Fire, Air, Earth, Water: Elemental Order vs. Phenomenological Order

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Here’s a T-O Map from the Mandeville epitome that begins that famous fifteenth-century Carthusian miscellany, British Library Add 37049, f. 2v. (also famous for including the unique copy of the Middle English “Disputation between the Body and the Worms,” which I write about here).

Warning: I’m not a map scholar, and, as Chet van Duzer probably already said what I’m about to say here, I apologize. Be patient and imagine briefly that you’re one of my students, befuddled, curious, and confused. Or imagine you’re one of my colleagues, ideally one who knows more about paleography, maps, and medieval science than I do. I humbly submit myself to the correction of all.

I’m fond of this map because it comprises two intersecting two-dimensional planes, which together generate an approximation of three dimensions. Note, first, the geography: the left bottom quadrant is Europa, the right bottom quadrant Affrica, and the top half Asya (if I’m reading that right). Various cities and regions have been labeled: Syria, Alpes, Roma, Gallia (France), Hispania, Ethiopia, Carthago, etc.

Meanwhile, at the very top we find a band of red, which is Fire; below that, a band of clouds running through a scribble of blue, which is Air; below that, written below a band of trees, Earth; and then, dividing the Asia, Europe, and Africa, the element of Water.

If fire, being lightest, is above the slightly heavier air, and if both of these are above the surface of the earth, then the labeling of elements intersects the world map at a perpendicular. There’s a catch, though: as earth is heavier than water, the labeling of elements reverses the final two, as it places water below the earth. The simple explanation is that this reversal just represents our experience of our world: so long as we’re not wading or drowning (or being rained upon), earth, for us, is above the water, whatever the claims of natural science.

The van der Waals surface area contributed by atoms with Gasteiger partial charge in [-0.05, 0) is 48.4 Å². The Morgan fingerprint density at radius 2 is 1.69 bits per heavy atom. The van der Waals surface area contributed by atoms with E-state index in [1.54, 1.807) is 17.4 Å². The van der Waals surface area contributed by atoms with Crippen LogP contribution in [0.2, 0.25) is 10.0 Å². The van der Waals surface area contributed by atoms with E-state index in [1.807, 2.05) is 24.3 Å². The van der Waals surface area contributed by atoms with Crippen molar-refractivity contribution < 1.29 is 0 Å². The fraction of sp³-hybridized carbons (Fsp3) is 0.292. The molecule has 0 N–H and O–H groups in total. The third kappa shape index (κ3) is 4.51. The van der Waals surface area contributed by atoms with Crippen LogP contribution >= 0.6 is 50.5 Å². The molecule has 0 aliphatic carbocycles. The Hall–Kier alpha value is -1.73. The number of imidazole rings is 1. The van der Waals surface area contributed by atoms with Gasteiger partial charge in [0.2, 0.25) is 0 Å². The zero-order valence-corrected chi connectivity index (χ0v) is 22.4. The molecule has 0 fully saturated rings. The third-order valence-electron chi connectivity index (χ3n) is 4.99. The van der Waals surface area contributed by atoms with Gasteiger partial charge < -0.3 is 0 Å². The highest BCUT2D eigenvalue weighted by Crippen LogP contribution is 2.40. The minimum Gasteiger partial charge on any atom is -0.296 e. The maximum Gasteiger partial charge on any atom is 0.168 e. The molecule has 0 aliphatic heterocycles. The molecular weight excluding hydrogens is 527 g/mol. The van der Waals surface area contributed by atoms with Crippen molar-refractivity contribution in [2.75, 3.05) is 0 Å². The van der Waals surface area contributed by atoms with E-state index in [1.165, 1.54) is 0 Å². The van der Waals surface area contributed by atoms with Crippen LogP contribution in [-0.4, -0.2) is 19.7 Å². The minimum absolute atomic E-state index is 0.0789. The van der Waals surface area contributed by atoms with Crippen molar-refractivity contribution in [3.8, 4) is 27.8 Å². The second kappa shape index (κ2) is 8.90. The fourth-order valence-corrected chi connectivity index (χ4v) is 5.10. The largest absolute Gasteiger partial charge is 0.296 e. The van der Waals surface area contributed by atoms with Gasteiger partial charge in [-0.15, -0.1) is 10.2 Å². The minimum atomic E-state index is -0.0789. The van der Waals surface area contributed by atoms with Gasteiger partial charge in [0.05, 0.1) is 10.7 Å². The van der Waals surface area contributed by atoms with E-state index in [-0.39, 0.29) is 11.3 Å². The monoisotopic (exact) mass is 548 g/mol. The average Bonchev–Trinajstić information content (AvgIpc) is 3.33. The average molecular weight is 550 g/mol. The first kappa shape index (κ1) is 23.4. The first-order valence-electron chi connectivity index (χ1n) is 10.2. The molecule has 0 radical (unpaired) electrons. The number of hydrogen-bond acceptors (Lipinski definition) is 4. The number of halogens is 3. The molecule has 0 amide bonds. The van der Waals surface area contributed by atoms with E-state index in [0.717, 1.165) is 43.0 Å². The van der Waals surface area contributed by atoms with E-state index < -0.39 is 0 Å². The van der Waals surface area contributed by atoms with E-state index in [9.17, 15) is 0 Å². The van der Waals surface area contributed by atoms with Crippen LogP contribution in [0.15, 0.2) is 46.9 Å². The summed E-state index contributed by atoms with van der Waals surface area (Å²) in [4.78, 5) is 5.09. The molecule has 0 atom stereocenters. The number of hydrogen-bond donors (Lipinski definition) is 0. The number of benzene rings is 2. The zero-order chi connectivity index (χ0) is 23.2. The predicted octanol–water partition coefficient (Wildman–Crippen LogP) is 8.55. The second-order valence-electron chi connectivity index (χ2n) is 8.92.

The reversal also neatly represents our world’s slightly off-kilter arrangement of elements, as explained by one far-seeing mid-fourteenth-century theorist. Jean Buridan’s commentaries on Aristotle’s De caelo et mundi and Meteorologica consider the question of whether the whole earth is habitable. His answer? One quarter, yes, the rest not. He doesn’t get to that conclusion without some struggle. In Joel Kaye’s summary, Buridan first:

raises a question that Aristotle had never considered: why would any one quarter of the earth be more likely to remain above water and habitable than any other quarter?…Given the spherical nature of the earth, given that according to Aristotelian physics all earth falls naturally to the earth’s center, given the great abundance of water with respect to land, and assuming with Aristotle…that the universe is eternal…why in the fullness of time should any portion of land whatsoever remain habitable above water? (94)

To save the world from drowning, Buridan concocts “an interconnected physical system in dynamic equilibrium” (95), in which heat and cold make the earth above waters slightly lighter than drowned earth, so that the earth’s weight and its center of magnitude slightly differ. Only the earth below the waters is as cold as it naturally should be. The off-kilter interaction of earths of varying density, balanced in an eternal motion of unbalance, keeps exactly one ever-shifting quarter of the earth above water (96).

Is this eternal, Weeble Wobbly unbalance what’s represented by the T-O map of BL Add 37049? Doubtful. More likely, it represents the lived, human experience of elements, with the earth below us, and the water, we hope, even lower. But were some Carthusian bro a committed Aristotelian (unlikely!), we can imagine him looking at this map, on the verge of unloosing yet another “well, actually,” but then thinking back to his studies, and resting content, temporarily above the waters.

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